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Stranger Tells Frazzled Mom in Grocery Store a Story About His Son That Completely Changes Her Perspective on Parenting

Have you ever had a conversation with a total stranger and later realize that person must have been sent by God?

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In all the hustle and bustle of young parenthood, it can be oh-so-easy to forget all the reminders from older, wiser parents to “cherish the little years.”

But it is in these moments that the perspective of older parents can be the most valuable, and give us a new, fresh perspective on the long-term goal of parenting.

No matter what else we have going on in our lives, how long our to-do list is, or how tall the pile of laundry has gotten, remembering what is truly important as our little ones grow is vital for any parent.

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Busy mom Leanne recently shared a charming encounter she had with an elderly man who stopped to chat with her children at the grocery store, and later “made a beeline” back to her to share a beautiful story that puts parenthood in perspective.

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She shared her story on Facebook:

Have you ever had a conversation with a total stranger and later realize that person must have been sent by God?

That’s what happened to me the other day. I was pushing my shopping cart filled to the brim with children and food through the store when an older gentleman approached us. He saw the kids and couldn’t resist coming over to talk to us. He carried on about how cute they were and asked them several questions. Thankfully, my kids were cooperative and answered his questions. After chatting with us briefly, he went on his way.

A little while later, he made a beeline back to us.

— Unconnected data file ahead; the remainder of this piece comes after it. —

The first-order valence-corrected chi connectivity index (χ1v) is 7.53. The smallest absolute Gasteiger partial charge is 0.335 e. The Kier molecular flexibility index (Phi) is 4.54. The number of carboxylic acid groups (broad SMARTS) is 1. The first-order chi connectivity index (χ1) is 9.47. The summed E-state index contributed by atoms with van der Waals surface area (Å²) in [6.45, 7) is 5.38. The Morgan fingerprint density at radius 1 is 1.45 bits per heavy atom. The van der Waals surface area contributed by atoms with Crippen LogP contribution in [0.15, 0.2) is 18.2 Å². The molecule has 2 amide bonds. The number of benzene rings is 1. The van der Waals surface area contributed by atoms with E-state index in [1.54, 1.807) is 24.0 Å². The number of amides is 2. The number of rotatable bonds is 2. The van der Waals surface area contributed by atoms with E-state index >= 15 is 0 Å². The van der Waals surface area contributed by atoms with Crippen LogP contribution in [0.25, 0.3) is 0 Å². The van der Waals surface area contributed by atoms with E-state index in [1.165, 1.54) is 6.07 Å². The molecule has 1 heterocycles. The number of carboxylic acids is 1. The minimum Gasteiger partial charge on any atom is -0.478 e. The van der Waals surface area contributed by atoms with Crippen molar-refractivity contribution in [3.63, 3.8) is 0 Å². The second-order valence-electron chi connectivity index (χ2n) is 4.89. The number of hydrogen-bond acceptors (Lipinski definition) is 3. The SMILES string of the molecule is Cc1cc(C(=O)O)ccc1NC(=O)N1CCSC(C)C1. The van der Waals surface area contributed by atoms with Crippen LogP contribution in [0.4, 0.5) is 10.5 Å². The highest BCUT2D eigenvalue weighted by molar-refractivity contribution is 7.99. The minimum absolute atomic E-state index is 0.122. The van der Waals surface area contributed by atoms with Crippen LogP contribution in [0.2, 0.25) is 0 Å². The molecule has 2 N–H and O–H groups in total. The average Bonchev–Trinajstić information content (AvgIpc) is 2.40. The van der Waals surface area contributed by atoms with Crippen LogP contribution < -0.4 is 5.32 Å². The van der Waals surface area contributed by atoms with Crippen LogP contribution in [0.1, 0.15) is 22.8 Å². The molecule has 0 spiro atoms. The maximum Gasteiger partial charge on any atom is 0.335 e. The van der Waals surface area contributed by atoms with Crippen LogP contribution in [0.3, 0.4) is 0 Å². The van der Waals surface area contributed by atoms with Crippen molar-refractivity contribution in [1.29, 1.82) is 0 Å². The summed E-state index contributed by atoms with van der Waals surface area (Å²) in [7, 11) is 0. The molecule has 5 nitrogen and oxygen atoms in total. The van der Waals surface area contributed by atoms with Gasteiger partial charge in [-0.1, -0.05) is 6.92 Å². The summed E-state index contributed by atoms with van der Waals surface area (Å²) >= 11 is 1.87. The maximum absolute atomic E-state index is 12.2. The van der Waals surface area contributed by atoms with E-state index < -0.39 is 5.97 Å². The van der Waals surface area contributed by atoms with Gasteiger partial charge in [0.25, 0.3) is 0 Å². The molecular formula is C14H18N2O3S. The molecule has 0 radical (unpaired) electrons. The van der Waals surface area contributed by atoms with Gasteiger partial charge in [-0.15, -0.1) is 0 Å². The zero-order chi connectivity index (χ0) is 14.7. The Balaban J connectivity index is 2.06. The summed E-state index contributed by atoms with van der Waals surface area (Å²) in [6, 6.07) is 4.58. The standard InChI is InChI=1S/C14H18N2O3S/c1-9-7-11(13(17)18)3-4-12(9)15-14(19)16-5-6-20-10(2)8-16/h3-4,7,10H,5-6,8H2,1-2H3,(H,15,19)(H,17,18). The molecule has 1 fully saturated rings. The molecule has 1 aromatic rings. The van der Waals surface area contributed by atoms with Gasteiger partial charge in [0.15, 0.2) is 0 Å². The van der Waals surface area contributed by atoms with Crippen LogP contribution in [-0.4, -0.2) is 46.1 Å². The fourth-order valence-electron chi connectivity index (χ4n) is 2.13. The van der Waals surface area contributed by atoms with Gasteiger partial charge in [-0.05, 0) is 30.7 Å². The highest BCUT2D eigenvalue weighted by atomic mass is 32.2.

He looked straight at me and said, ‘I want to tell you something.’ He then began a story about when his son was five years old. His son had asked him to build a birdhouse. He told him no because he was really busy with ‘important’ things for work.

He watched his disappointed five year old slump off without crying or making a scene, and suddenly he felt terrible for breaking his son’s heart. He called his son back to him. Together they went to the store to buy the materials and they built the birdhouse.

To make a long story short (he said), 40 years later, he can’t remember anything about the work he was doing or what made it so important.

Then, he looked me in the eyes and said, ‘But we still have that birdhouse.’ My eyes immediately flooded with tears. Even though I’m with my kids for the majority of our days, I don’t always devote myself fully to them. I halfheartedly do activities with them. I fuss at them. I get distracted by chores and my to do list and my phone.

This man may never know just how much he stopped me in my tracks, helped me adjust my priorities, and inspired me to slow down and be more intentional with my family.

God puts people in our path to help show us the way. The next time a stranger comes to you with something to say, be open to the message. It might change your life!

Life happens when we talk to strangers!”